Philly’s DROP program keeps draining the pension fund | Editorial
Even if the Philadelphia pension fund was healthy, DROP would be an outrage.
Philadelphia Councilman Allan Domb wants to stop a drain on the city’s woefully underfunded pension plan. But he is standing against a tide of opposition from his own colleagues and city worker unions.
He introduced a bill in September to stop paying nonunion employees a hefty lump sum under the city’s Deferred Retirement Option Plan (DROP). The plan allows employees to pick a retirement date up to four years in the future, then accumulate pension payments in an interest-bearing account while at the same time earning their salaries. They then collect a lump sum upon retirement along with their pensions.
Since DROP’s inception in 1999, the pension fund has doled out over $1.5 billion in payments. Many argue that they are getting the pension payments they have coming to them, but a 2017 study from the city’s fiscal watchdog, the Pennsylvania Intergovernmental Cooperation Authority, concluded that the program had cost the pension fund about $280 million since its inception in 1999.
Even if the fund was healthy, DROP would be an outrage. But the $11 billion fund is 45 percent short of what it needs to pay retirees.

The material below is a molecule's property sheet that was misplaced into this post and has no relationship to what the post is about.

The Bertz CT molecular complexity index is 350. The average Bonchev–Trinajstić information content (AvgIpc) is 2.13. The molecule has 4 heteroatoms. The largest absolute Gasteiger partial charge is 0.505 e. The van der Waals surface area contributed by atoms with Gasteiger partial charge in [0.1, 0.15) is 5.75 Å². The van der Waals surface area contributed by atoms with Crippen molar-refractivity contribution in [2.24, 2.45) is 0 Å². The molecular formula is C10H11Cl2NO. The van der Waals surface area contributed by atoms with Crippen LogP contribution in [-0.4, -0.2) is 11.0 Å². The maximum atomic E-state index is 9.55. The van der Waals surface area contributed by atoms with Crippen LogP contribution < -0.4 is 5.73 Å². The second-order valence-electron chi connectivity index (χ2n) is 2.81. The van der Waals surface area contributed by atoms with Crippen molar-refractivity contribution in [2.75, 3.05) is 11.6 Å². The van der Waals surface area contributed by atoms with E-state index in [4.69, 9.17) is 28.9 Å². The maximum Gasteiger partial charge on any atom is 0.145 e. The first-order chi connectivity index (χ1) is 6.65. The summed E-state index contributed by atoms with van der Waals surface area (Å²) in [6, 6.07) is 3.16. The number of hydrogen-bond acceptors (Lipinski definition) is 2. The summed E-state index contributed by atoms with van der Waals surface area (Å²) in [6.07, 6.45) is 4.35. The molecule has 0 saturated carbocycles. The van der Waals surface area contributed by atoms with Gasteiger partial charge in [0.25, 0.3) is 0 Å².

That shortfall means taxpayers have to make up the difference: $700 million this year alone. That’s money that could support city services, like police and parks.
But Domb can’t even get a hearing on his bill in Council. There’s not a chance to hear experts explain -- once again -- the pros and cons of this giveaway. The bill is drowning in the Committee on Labor and Civil Service, headed by Cherelle L. Parker.
It’s probably understandable that Parker is refusing to hold a hearing. The public hasn’t exactly been supportive of this program, especially after a number of Council members, including Anna Verna, Marian Tasco, Frank DiCicco, Donna Reed Miller, Jack Kelly, and Frank Rizzo Jr. exploited the program and took huge payouts when they left office. Rizzo’s participation cost him his Council seat,
In 2010, Council barred future elected officials from participating in the program – but grandfathered anyone already on the city payroll.
The administration and the unions are pushing Domb to change his DROP bill. Unions are afraid that if Domb kicks nonunion workers out of DROP, the city will go after unionized employees next.
Domb can’t even expect to get any help from the mayor, who campaigned just four years ago on being the lone Council member to stand up to his colleagues against the program. Once he got elected, he agreed in 2016 to settle a lawsuit with the blue-collar union and convert DROP, which had been a sweetener to encourage workers to give advance notice of retirement plans, into a benefit, cemented in a labor contract.
Pundits say it’s unlikely that anything will be done to reform this giveaway, because the entire Council and the mayor are up for election in 2019.
But this is exactly the right time to talk about this fiscal idiocy. All voters, not just city workers, deserve to decide whether to support those who insist on spending money we don’t have.